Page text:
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  32. Arkadiusz Semczyzak at 31

    Thank you for the reference. The point I was trying to make is that solar activity has been low for the past 40 years but is now showing signs of increasing. During that same period of solar quiescence, global temperatures have continued to rise and, as solar activity becomes more pronounced, we can expect global temperatures to rise even more rapidly than they have so far.

    This should concern, particularly to those who believe that present measures to limit rise in temperature to 2C by 2100 will be effective. They will not, certainly not in Australia or North America where there is little concerted effort to reduce greenhouse gas emissions.
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  33. 31, 32: "highest global temperatures have been recorded during a low period in the solar cycle."

    "solar activity has been low for the past 40 years but is now showing signs of increasing."

    Are you speaking of some long-term solar cycle or the more familiar sunspot cycle? John has written on other threads that TSI is decreasing. This TSI graph from PMOD's 'Solar Constant' page supports that point.

    The 11-12 year period is clearly shown; the '79 peak value seems the highest of the lot.

    TSI is well-correlated with sunspot number, which has a much longer observation history. However, these short-term cycles are hardly a match for the global temperature trends, as shown below, from wikipedia.


    While one can certainly see the early 20th-century temperature low in the long-term sunspot graph, the flat section (1950-1970's) in the temperature graph is a puzzler. I would love to see if a study including solar activity, atmospheric CO2 and another independent factor like atmospheric albedo (via sulphate/particulate emissions) sheds some light on that question. For example, if particulate levels rose between WW2 and the mid 70's, would that be enough to temporarily suppress the long term temperature trend?
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  34. Jim Eager at 05:45 AM on 6 July, 2010
    He probably gets it from the widely disseminated misquoting of Phil Jones.

    Dude, the man said that the evidence of global warming in the past decade wasn't statistically significant. Which means you cannot make the claim that global warming has progressed in that time frame.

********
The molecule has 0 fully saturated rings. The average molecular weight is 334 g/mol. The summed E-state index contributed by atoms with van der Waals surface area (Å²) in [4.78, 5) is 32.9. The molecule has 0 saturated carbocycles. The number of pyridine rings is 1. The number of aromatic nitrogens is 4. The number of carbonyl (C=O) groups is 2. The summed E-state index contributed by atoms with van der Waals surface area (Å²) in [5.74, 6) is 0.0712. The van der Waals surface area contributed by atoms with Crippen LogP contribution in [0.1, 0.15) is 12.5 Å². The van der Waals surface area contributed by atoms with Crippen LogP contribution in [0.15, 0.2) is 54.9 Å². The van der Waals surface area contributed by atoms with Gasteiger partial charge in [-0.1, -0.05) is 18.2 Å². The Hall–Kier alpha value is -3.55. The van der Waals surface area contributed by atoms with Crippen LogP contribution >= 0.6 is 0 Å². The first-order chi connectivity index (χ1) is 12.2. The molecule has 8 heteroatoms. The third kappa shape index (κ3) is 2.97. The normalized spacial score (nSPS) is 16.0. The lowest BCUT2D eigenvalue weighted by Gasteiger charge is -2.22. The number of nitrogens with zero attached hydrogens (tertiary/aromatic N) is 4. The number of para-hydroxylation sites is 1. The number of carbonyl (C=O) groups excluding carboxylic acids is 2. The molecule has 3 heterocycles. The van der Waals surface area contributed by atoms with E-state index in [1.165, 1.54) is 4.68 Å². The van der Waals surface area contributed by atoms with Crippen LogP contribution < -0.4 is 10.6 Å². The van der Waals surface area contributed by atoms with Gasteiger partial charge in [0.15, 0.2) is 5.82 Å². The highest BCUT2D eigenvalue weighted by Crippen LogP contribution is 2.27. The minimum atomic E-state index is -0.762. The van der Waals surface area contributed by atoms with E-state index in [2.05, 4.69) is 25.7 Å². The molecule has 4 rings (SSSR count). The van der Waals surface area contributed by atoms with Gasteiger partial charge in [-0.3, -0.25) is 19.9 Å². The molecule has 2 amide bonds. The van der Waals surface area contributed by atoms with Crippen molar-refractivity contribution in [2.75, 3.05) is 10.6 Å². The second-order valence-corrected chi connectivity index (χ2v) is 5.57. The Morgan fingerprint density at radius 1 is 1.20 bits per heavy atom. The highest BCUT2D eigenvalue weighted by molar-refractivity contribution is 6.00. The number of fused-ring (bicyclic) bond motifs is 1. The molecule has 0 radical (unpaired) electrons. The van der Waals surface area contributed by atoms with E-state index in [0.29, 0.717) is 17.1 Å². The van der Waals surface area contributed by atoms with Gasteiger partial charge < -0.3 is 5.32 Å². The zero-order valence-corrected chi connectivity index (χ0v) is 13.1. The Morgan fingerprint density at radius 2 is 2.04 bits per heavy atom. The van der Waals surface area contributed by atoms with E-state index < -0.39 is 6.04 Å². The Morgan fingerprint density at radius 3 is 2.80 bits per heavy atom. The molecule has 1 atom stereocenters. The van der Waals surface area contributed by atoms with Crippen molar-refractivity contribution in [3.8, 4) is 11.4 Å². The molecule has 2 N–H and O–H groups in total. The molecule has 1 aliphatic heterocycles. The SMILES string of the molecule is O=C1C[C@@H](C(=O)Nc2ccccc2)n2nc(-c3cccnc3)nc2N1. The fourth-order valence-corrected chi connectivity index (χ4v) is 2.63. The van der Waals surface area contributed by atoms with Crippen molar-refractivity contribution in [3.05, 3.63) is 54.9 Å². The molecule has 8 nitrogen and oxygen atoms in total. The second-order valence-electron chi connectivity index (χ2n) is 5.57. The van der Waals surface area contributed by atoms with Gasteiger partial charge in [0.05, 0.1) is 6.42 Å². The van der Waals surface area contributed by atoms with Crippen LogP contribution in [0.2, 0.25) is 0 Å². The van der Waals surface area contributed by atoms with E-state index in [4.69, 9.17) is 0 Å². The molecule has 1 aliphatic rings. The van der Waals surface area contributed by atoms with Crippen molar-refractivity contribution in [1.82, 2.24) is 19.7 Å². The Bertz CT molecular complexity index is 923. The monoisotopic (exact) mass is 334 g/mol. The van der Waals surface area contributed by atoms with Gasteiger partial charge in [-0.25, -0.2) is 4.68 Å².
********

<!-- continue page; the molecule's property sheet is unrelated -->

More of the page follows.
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  35. The planet is warming, has been since the 1850s. The warming of concern with AGW is only from about 1965, when the level of CO2 emissions (and atmospheric retention) reached the level the IPCC models said would cause significant warming, especially because, they claimed, water vapour would magnify the CO2 related temperature rise. But the temperature rise from 1850 to 1965 was "natural". No reason was given for it, but for whatever reason it happened, it was presumed to have stopped. All temperature rises since 1965 were attributed to CO2 and its multiplier. Moreover, the temperature rise seen was considered exceptional and a "runaway" issue that would have catastrophic effects for man and the biosphere. The "proof" was the approx. 0.7C* rise since the 60s.

    The problem with the CO2 "problem" is that ALL of the rise since the 60s has to be due to CO2 or there is no MANMADE crisis. If a portion of the pre-1960s temperature rise mechanism is still in effect - and I can think of no reason why mechanisms effect for the last 10,000 years should suddenly stop with the introduction of the miniskirt - then 0.7 becomes 0.5. And if the correction bias has some validity, and it sure looks like it does (old get colder, new gets warmer, and more corrections are for warming than for cooling, regardless what NOAA claims), then 0.5 becomes 0.4 for CO2. But 0.4 for 45 years makes only 1 degree or so per century. That is not a disaster, and even if it were added on top of "natural" rises, the disaster as such would not be anything that cap-n-trade or some such restriction on fossil fuel consumption could fix.

    The single villian for current climate warming is climate science's best hope for governmental green-policy implementation, but it is also its fundamental weakness. Any quarter given to "natural" forcings, or correction bias invalidates CO2's Joker-like villany. Gore, Suzuki and Hansen cannot discuss or argue the subject without leaving themselves open to admitting that natural and artefact issues have SOME bearing. Considering the +/- precision of the data, the "some" has to be significant when the temperature rise is so small. We declare War On Drugs when the Mafia or Cartels are behind what's on the street, not when it is some punk with a couple of plants hidden in his father's corn fields. If CO2 is not responsible for 90% of the claimed effect, then it is not a supervillian and CO2 suppression is not crisis-worthy. A reasonable, two-step back view, says that there is no man-responsible, CO2 based, catastrophic temperature rise. We live in a multvariant world; a single solution is simply a dream of the naive or agenda-driven.
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  36. You're articulate but incorrect, Doug Proctor. Your premise seems to hinge on the notion of a temperature rise since the 1850s but as you can see even just a few posts above (muoncounter's temperature/sunspot/C02 vs time graph) the instrumental record does not support your idea.

    As to correction bias, you must have missed this recent post here on Skeptical Science.